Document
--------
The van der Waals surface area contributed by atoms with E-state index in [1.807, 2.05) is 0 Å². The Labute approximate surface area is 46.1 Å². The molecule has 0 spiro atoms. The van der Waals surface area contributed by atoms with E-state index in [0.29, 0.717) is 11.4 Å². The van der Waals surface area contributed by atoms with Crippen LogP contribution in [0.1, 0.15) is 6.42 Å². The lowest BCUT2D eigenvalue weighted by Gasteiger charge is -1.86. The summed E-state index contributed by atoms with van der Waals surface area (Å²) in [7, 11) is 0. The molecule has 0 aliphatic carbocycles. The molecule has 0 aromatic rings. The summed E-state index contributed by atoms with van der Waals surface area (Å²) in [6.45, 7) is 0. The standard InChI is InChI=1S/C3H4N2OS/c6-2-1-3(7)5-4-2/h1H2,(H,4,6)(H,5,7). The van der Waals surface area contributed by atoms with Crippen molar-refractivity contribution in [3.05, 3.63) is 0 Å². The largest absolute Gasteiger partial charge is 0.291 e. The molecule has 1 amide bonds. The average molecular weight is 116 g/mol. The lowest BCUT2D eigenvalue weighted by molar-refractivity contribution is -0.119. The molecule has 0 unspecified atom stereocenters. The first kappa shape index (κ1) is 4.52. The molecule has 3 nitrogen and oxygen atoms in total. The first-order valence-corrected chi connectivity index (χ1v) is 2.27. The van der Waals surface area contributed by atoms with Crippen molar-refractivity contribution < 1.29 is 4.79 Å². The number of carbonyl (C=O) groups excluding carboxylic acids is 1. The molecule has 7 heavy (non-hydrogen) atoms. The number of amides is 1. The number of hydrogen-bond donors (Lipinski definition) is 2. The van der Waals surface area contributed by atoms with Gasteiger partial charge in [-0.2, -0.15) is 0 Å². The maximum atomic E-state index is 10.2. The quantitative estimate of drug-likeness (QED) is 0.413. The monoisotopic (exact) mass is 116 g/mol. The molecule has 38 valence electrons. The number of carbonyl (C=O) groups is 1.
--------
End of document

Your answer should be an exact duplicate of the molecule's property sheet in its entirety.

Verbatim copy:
The van der Waals surface area contributed by atoms with E-state index in [1.807, 2.05) is 0 Å². The Labute approximate surface area is 46.1 Å². The molecule has 0 spiro atoms. The van der Waals surface area contributed by atoms with E-state index in [0.29, 0.717) is 11.4 Å². The van der Waals surface area contributed by atoms with Crippen LogP contribution in [0.1, 0.15) is 6.42 Å². The lowest BCUT2D eigenvalue weighted by Gasteiger charge is -1.86. The summed E-state index contributed by atoms with van der Waals surface area (Å²) in [7, 11) is 0. The molecule has 0 aliphatic carbocycles. The molecule has 0 aromatic rings. The summed E-state index contributed by atoms with van der Waals surface area (Å²) in [6.45, 7) is 0. The standard InChI is InChI=1S/C3H4N2OS/c6-2-1-3(7)5-4-2/h1H2,(H,4,6)(H,5,7). The van der Waals surface area contributed by atoms with Crippen molar-refractivity contribution in [3.05, 3.63) is 0 Å². The largest absolute Gasteiger partial charge is 0.291 e. The molecule has 1 amide bonds. The average molecular weight is 116 g/mol. The lowest BCUT2D eigenvalue weighted by molar-refractivity contribution is -0.119. The molecule has 0 unspecified atom stereocenters. The first kappa shape index (κ1) is 4.52. The molecule has 3 nitrogen and oxygen atoms in total. The first-order valence-corrected chi connectivity index (χ1v) is 2.27. The van der Waals surface area contributed by atoms with Crippen molar-refractivity contribution < 1.29 is 4.79 Å². The number of carbonyl (C=O) groups excluding carboxylic acids is 1. The molecule has 7 heavy (non-hydrogen) atoms. The number of amides is 1. The number of hydrogen-bond donors (Lipinski definition) is 2. The van der Waals surface area contributed by atoms with Gasteiger partial charge in [-0.2, -0.15) is 0 Å². The maximum atomic E-state index is 10.2. The quantitative estimate of drug-likeness (QED) is 0.413. The monoisotopic (exact) mass is 116 g/mol. The molecule has 38 valence electrons. The number of carbonyl (C=O) groups is 1.